|Publication number||US5036584 A|
|Application number||US 07/365,631|
|Publication date||Aug 6, 1991|
|Filing date||Jun 13, 1989|
|Priority date||Jun 13, 1989|
|Publication number||07365631, 365631, US 5036584 A, US 5036584A, US-A-5036584, US5036584 A, US5036584A|
|Inventors||Robert E. Beauregard, Joseph M. Gondusky, Henry F. Breit|
|Original Assignee||Texas Instruments Incorporated|
|Export Citation||BiBTeX, EndNote, RefMan|
|Patent Citations (8), Referenced by (9), Classifications (11), Legal Events (4)|
|External Links: USPTO, USPTO Assignment, Espacenet|
1. Field of the Invention
This invention relates to enclosures for hybrid circuits and methods of manufacture of such enclosures.
2. Brief Description of the Prior Art
Hybrid electrical circuits, especially such circuits of the chip and wire hybrid type, require the protection of a sealed package or enclosure. The function of the hybrid circuit enclosure is to house and protect a ceramic hybrid circuit, either thick-film or thin-film, by providing a hermetically sealed environment for such circuit. The standard enclosures of the above noted type are fabricated from solid metal (i.e., Kovar, metal alloy ASTM F-15 and the like) which is preferred for glass (low expansion) sealing of insulated through-wall electrical connection leads. Several fabrication methods have been used, these including machining of a boat from a solid block of metal, brazing metal walls to a metal base and stamping of the boat shape from the metal being used. Holes are then punched or drilled in the bottom and/or side walls for vertical and/or horizontal pin-outs, as required. Glass is then used in the holes in conjunction with the kovar conductor pins or leads to hermetically seal the leads in the walls of the enclosure after heating to an appropriate temperature.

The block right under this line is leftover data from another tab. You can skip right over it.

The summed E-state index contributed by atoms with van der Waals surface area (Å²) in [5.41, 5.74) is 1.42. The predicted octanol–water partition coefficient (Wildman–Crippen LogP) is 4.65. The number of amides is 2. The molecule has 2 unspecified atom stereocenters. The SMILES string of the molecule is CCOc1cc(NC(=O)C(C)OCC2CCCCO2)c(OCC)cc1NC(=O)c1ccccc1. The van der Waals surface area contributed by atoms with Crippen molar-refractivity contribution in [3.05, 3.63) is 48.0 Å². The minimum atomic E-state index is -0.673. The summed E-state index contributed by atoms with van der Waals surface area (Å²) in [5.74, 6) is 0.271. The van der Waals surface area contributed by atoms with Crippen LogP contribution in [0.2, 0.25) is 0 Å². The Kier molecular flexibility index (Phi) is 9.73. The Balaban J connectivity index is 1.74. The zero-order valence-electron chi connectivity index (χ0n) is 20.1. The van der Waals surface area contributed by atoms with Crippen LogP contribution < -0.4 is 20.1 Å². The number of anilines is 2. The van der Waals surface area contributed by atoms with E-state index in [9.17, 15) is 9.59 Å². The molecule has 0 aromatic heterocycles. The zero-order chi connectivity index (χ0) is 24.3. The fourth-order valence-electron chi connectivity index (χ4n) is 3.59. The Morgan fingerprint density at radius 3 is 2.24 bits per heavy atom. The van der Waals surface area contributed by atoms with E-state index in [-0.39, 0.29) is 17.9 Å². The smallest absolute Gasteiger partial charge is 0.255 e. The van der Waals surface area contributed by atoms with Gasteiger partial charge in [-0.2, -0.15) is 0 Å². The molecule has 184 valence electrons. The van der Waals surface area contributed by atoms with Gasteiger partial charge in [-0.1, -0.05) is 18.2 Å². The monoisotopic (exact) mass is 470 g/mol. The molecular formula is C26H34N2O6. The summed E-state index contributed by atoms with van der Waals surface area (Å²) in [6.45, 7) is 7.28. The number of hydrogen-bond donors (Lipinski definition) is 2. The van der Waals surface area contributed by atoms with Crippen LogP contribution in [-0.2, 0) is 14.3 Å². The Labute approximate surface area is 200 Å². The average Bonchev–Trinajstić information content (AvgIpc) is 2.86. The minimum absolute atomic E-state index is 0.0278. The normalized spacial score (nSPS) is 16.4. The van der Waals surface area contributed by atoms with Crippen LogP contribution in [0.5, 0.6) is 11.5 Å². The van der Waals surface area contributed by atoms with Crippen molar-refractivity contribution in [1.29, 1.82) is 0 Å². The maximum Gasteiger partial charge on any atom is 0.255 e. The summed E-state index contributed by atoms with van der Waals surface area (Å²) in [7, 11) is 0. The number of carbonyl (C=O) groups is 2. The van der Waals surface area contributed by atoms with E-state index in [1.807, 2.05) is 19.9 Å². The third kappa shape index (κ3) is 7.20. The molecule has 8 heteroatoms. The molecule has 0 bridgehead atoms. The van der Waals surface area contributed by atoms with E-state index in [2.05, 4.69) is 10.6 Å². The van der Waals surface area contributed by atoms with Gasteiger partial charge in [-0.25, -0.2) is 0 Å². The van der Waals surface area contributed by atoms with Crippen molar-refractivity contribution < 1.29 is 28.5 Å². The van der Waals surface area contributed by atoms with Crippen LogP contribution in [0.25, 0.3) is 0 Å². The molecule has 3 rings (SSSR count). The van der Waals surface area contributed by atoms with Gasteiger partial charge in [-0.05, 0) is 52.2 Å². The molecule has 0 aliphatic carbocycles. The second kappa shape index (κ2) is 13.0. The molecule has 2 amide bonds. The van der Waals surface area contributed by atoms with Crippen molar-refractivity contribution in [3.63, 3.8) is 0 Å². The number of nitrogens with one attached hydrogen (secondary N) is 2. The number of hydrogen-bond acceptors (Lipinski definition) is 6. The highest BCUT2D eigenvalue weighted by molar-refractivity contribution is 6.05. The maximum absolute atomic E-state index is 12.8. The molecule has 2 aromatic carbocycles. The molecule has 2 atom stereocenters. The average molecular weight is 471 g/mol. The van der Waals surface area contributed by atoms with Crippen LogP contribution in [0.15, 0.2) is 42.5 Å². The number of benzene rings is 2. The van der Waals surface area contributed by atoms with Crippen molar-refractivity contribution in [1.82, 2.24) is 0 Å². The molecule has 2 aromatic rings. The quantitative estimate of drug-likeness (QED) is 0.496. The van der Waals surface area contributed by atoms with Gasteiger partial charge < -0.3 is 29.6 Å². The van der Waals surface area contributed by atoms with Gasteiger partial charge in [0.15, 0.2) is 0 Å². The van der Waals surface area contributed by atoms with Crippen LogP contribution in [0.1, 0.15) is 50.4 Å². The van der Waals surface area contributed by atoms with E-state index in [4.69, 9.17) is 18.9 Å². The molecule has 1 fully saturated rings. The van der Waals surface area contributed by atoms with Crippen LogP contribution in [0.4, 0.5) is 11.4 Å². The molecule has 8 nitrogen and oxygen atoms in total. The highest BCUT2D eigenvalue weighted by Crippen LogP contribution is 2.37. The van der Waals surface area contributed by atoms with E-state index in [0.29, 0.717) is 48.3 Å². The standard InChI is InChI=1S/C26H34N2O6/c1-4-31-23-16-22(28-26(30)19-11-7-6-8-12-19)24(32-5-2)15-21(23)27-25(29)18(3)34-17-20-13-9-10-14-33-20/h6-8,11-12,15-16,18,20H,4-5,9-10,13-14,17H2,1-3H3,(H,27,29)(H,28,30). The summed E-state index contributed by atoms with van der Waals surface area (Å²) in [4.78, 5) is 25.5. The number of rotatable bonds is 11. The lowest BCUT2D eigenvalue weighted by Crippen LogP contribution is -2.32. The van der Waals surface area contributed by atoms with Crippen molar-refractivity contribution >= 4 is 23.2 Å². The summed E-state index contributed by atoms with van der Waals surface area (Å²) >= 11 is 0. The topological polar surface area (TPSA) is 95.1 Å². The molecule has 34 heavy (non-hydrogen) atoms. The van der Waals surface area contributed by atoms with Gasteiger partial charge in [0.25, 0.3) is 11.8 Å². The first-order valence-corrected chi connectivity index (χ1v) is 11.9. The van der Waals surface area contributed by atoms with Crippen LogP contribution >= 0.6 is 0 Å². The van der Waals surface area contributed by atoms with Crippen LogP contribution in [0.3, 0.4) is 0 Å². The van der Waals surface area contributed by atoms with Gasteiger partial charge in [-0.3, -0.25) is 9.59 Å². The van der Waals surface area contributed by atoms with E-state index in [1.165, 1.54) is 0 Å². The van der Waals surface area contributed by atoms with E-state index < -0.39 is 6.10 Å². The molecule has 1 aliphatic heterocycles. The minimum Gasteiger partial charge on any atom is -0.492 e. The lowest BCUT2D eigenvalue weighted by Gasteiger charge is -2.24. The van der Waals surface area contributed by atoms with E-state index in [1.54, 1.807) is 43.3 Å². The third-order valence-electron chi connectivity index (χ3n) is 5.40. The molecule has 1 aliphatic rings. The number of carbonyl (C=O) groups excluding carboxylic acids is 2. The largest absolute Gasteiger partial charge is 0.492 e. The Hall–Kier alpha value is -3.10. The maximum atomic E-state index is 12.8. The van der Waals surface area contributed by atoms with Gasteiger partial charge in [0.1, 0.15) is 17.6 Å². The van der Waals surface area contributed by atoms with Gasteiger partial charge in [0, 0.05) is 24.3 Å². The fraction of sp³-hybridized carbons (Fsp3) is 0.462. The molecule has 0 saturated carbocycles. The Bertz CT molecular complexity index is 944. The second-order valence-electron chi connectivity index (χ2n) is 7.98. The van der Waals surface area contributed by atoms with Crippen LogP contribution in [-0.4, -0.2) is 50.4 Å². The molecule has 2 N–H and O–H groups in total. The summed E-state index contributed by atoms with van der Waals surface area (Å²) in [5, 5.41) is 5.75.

The prior art of hybrid electric circuit packages and enclosures is set forth in detail in "Power Hybrids Aid HF Supply Design", by Dennis Buchenholz, PCIM, October, 1988, pages 68 to 70, "Hybrid Packages Maximize Circuit Protection" by Howard W. Markstein, Electronic Packaging & Production, January 1989, pages 48 to 51 and "Designing Power Hybrid Packages" by Al Krum, Hybrid Circuit Technology, March, 1989, pages 17 to 24.
The enclosure must also offer efficient heat dissipation, hermeticity minimum size and a reliable means of connection to an external device, such as a printed circuit board.
As is readily apparent from the prior art, when high power devices are mounted inside the hybrid enclosures or packages, either directly on the package material or on a substrate between the device and the enclosure, a high thermal conductivity enclosure material is required to dissipate the heat generated by the electrical circuit. It is also required that this material have a low coefficient of thermal expansion to avoid cracking or other damage to the electrical circuit.
One standard solution to this problem in the past has been to utilize a kovar ring and braze it to a specialty material i.e., molybdenum, copper-tungsten, copper-molybdenum-copper, clad sheet materials, etc.) which is used as the base material onto which the electrical circuit is affixed.
The above described solution has several disadvantages, among them being high cost of the solid base specialty material, the difficulty in brazing of joints of dissimilar metals (i.e., molybdenum to copper) and the requirement that the leads or pins be confined to the kovar sidewalls of the enclosure in order to maintain hermeticity in conjunction with the glass seal.